Ross also has unique tastes when it comes to his favorite pre-game meal (oatmeal) and pre-game music.
“It started a while back. I was actually listening to some hip-hop and I noticed that I was so amped when I got to the field to where I didn’t perform like I wanted to and then I noticed that I wanted to ease my mind before a game instead of getting all pumped up. So one day I was listening to a little bit of the Temptations and it had eased my mind and I had a better game that week.”
Winning is ultimately the most important factor for Ross, but like any other college player, he wants to achieve individual success. Of the Central State Marauder’s 11 games this season, Ross is most looking forward to the ninth test on Nov. 2.
“Tuskegee is a great school. A lot of guys from the NFL went there and that’s the best team in our division. They actually won the championship for two years straight and they’re like the Alabama of DII teams and I feel like a big game there will really show that I belong in the spotlight.”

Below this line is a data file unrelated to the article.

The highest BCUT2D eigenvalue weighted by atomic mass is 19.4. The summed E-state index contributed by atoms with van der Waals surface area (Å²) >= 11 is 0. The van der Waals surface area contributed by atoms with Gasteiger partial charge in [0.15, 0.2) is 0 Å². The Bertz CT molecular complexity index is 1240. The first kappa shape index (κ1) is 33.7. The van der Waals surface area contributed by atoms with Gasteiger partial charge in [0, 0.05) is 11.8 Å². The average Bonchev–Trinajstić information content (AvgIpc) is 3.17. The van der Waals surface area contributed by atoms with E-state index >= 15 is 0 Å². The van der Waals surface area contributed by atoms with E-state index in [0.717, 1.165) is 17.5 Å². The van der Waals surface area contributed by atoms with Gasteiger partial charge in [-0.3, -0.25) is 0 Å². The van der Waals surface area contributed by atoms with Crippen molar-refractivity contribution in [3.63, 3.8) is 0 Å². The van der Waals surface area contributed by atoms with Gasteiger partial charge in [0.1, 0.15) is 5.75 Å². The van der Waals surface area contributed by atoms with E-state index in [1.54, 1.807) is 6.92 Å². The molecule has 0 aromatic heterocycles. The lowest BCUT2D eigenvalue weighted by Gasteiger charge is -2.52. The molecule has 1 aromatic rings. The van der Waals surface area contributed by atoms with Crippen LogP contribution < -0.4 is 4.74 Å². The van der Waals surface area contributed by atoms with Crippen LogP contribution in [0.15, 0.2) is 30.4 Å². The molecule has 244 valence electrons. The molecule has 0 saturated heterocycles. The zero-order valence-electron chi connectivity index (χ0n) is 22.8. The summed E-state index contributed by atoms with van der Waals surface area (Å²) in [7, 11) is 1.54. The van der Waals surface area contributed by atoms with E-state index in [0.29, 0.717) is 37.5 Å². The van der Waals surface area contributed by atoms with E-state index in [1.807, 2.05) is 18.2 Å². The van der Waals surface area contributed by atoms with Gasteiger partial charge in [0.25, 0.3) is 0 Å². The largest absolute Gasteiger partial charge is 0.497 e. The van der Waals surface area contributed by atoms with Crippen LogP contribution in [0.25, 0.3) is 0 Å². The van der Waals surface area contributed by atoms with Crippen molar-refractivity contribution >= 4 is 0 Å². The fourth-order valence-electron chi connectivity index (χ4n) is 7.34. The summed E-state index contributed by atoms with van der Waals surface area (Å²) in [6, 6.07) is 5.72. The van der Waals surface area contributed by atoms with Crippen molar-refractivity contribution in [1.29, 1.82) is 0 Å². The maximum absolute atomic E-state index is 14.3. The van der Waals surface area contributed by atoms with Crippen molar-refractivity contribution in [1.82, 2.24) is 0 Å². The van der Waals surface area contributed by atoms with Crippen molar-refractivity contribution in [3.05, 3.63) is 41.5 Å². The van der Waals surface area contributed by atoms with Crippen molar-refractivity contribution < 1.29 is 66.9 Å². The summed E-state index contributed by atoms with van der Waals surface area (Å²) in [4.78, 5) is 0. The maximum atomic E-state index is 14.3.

We’ll continue to highlight Ross and remain on the lookout for more very smart, hard-working and hungry small school stars like him as we kick our pre-draft coverage into swing this month.
Michael Gartman is a College Football and NFL Senior Writer, the AFC South and NFC West Lead Writer and the Founder, CEO of GridironGrit.com. He’s also about to start reporting on topics across all sides of the political spectrum and analyze important issues in the liberty movement for a political website. Follow him @_MichaelGartman on Twitter. Be sure to ‘like’ Gridiron Grit on Facebook and follow us on Twitter @GridironGrit to keep up with the latest coverage on college football, the NFL and more!